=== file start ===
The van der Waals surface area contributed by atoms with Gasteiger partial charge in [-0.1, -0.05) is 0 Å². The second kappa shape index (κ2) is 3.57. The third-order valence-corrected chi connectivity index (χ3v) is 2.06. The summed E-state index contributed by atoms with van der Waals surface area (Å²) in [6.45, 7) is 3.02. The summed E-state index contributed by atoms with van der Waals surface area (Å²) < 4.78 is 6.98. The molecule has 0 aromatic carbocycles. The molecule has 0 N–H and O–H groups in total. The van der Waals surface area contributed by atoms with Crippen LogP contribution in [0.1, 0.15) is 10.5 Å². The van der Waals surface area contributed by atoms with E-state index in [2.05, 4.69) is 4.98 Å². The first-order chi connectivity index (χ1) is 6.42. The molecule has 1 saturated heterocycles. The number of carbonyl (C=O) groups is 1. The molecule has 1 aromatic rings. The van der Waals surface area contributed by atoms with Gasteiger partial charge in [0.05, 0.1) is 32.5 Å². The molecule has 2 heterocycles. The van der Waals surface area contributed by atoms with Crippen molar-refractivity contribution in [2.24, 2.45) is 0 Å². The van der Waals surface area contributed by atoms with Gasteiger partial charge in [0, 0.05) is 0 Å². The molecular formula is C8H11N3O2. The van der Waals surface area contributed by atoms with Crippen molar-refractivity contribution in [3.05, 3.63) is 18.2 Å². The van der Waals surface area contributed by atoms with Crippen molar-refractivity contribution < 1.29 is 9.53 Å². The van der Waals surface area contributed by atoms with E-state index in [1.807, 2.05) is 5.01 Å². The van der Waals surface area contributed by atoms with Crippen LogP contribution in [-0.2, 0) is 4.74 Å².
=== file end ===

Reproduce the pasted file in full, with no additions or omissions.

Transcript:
The van der Waals surface area contributed by atoms with Gasteiger partial charge in [-0.1, -0.05) is 0 Å². The second kappa shape index (κ2) is 3.57. The third-order valence-corrected chi connectivity index (χ3v) is 2.06. The summed E-state index contributed by atoms with van der Waals surface area (Å²) in [6.45, 7) is 3.02. The summed E-state index contributed by atoms with van der Waals surface area (Å²) < 4.78 is 6.98. The molecule has 0 aromatic carbocycles. The molecule has 0 N–H and O–H groups in total. The van der Waals surface area contributed by atoms with Crippen LogP contribution in [0.1, 0.15) is 10.5 Å². The van der Waals surface area contributed by atoms with E-state index in [2.05, 4.69) is 4.98 Å². The first-order chi connectivity index (χ1) is 6.42. The molecule has 1 saturated heterocycles. The number of carbonyl (C=O) groups is 1. The molecule has 1 aromatic rings. The van der Waals surface area contributed by atoms with Gasteiger partial charge in [0.05, 0.1) is 32.5 Å². The molecule has 2 heterocycles. The van der Waals surface area contributed by atoms with Crippen molar-refractivity contribution in [2.24, 2.45) is 0 Å². The van der Waals surface area contributed by atoms with Gasteiger partial charge in [0, 0.05) is 0 Å². The molecular formula is C8H11N3O2. The van der Waals surface area contributed by atoms with Crippen molar-refractivity contribution in [3.05, 3.63) is 18.2 Å². The van der Waals surface area contributed by atoms with Crippen molar-refractivity contribution < 1.29 is 9.53 Å². The van der Waals surface area contributed by atoms with E-state index in [1.807, 2.05) is 5.01 Å². The van der Waals surface area contributed by atoms with Crippen LogP contribution in [-0.2, 0) is 4.74 Å².